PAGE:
The Virtual Choir and the Power of the Human Spirit

Headmaster Henry P.A. Smyth reflects on two recent speeches exploring the power – and drawbacks – of social media.

In the past two weeks, I have seen and heard two remarkable speeches. The first was part of the annual conference of the National Association of Independent Schools (NAIS) in Orlando, Florida.  (Yes, the weather was wonderful, even inside the convention center.)  This year’s theme was “Dare to Explore and Discover,” and the headline speakers at many of the general sessions were people who are successful in the world of creativity.  One speaker particularly captured the attention of conference goers.  Eric Whitacre is a Nevada-born, Juilliard-trained composer-in-residence at Cambridge University in England, and he has garnered worldwide attention with his amazing cyber creation:  the virtual choir.


The virtual choir is a collection of videos of individual people singing parts in one of Whitacre’s choral compositions.  To be a part of the chorus, people across the globe download Whitacre’s score (to ensure the right key) and record themselves singing their respective parts.  (Whitacre also provides a video of himself silently directing the piece to keep everyone in the same tempo.)  They then submit their videos to Whitacre who, through the wonders of modern technology, puts them all together.  The resulting video sounds as if each voice is part of a single, unified choir performing in a concert hall or cathedral.  I find both the process and the finished product truly awe inspiring, and Whitacre dazzled us in the land of Disney.

In a recent Upper School assembly, a Gilman senior delivered the second remarkable speech.  Arguing that we have reached what he termed an “antisocial media crisis,” this young man pointed to his own use of social media to illustrate our obsession with interacting with the world around us through the screens of our handhelds.  Our constant need to send texts, post photos, update our status, and count our “likes” has had the effect of reducing, if not eliminating, the quality of the interactions we have with each other, thereby robbing us of a full, rich life built on deep reflection and meaningful relationships.  He ended his remarks by encouraging us to “power down, and live it up,” thereby experiencing life as it is meant to be lived.  He received a rousing ovation.  Power down, and live it up.  And so onward I blog, hoping to go viral.

Juxtaposed against each other, these two speeches capture well both the beauty and the curse of the interconnectedness of our modern, digital world.  Our ability to communicate across a variety of media has truly made the world a smaller place, and it does allow us to stay in touch with those we might have otherwise lost contact with in the days of yore, when only telephones and the U. S. Postal Service facilitated our long-distance relationships.  It also allows us to connect with people we would have never encountered a decade ago.  These are incredible innovations with astounding potential.  But our senior speaker has a point.  Our fascination with constant connectivity does lend itself to quick, sound bite-laden exchanges that lack substance.  At best, this kind of interaction is shallow; at worst, it is narcissistic.  Somewhat counter-intuitively, we then find ourselves more disconnected with the world and people around us.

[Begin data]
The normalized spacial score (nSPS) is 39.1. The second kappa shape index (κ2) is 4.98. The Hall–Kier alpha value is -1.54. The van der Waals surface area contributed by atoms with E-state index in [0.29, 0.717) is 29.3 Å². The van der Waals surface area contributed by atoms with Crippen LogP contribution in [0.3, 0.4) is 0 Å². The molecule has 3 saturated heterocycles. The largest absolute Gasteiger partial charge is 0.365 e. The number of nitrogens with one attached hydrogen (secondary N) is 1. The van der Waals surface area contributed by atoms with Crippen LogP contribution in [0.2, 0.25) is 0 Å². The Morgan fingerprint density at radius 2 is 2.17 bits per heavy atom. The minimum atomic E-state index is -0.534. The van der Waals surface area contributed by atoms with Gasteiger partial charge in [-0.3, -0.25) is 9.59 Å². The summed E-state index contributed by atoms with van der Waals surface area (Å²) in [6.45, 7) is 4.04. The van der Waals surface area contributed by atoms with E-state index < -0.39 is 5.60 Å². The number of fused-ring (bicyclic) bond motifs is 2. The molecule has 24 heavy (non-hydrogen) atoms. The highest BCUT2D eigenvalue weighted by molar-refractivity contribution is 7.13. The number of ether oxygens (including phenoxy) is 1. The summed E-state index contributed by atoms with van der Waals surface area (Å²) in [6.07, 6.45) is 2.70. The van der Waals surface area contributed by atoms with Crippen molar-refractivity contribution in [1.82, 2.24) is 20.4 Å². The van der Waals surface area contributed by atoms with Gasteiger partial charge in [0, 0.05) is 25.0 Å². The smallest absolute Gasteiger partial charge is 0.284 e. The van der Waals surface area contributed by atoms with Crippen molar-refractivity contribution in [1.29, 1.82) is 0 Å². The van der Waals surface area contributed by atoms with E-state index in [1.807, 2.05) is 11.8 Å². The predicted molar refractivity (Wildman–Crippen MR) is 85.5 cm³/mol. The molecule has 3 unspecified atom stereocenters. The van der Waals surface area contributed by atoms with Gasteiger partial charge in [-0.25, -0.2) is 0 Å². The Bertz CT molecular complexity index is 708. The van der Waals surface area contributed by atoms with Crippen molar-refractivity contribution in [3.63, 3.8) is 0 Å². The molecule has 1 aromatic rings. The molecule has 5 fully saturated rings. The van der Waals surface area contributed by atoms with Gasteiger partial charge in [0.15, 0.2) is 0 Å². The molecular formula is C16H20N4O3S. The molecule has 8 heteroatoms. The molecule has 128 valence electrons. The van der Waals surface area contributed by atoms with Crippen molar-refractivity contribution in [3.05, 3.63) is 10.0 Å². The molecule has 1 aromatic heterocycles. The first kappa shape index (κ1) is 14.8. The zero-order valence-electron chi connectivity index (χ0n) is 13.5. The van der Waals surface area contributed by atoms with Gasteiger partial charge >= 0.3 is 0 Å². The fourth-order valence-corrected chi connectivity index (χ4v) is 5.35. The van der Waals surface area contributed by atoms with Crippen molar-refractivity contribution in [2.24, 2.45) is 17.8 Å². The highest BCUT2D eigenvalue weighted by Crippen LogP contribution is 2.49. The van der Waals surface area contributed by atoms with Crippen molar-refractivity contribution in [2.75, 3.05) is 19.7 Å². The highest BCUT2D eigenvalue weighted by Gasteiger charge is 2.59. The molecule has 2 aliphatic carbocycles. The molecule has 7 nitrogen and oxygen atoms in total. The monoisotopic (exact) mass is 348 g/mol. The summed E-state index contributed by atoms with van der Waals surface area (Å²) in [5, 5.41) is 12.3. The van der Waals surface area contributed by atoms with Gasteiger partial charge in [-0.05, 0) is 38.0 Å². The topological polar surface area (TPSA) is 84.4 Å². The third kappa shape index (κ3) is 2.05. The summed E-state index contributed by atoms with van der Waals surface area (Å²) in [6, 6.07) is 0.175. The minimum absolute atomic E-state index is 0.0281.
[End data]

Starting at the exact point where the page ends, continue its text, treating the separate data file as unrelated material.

If our senior speaker’s warnings about our antisocial media crisis are real, so, too, are the positive aspects of Eric Whitacre’s virtual choirs.  The first virtual choir, which aired in 2009, consists of 185 voices from a dozen countries.  Released in 2013, Virtual Choir 4 has 5,905 singers from 101 countries.  In his talk at NAIS, Whitacre explained that what drives these many individuals to come together through cyberspace as one choir is the desire to connect.  Technology simply enables the real bonding agent—music—to do its work.  E Pluribus Unum:  Diversity is in action.  Watching and hearing these “singing heads” make music together is really cool, and it captures our hearts and imaginations in ways that an emoticon cannot.  What Whitacre’s work does is provide an example of the awesome power of new technologies when they work to harness the human spirit.  In other words, the virtual choirs show us what we can make when technologies bring us closer together in meaningful ways.  (Of course, the connecting power of the virtual choir has its limits, as the singers are still performing as individuals in their own spaces.  Still, they are working toward a common purpose.)

The technologies of today’s world are their best when they facilitate the exchange of ideas and useful information to foster creative development.  (One might rightfully point out that this has been the case with the modern technology of any period.)  As students, parents, and educators, we should constantly be looking for worthwhile productivity through the power of connections.  Such connections need not happen digitally, and we should never lose sight of the value of real, in-the-flesh interactions.  Still, one thing that makes this day and age so exciting is our ability to reach out to people and access information all over the globe.  If we do not heed our wise senior’s advice, we may lose ourselves—and everyone else—in that excitement.  If we instead choose to follow Eric Whitacre’s example, we just might create the next virtual choir and further the human endeavor.

Here’s to making music.

Henry P. A. Smyth

Headmaster
In Tuo Lumine Lumen

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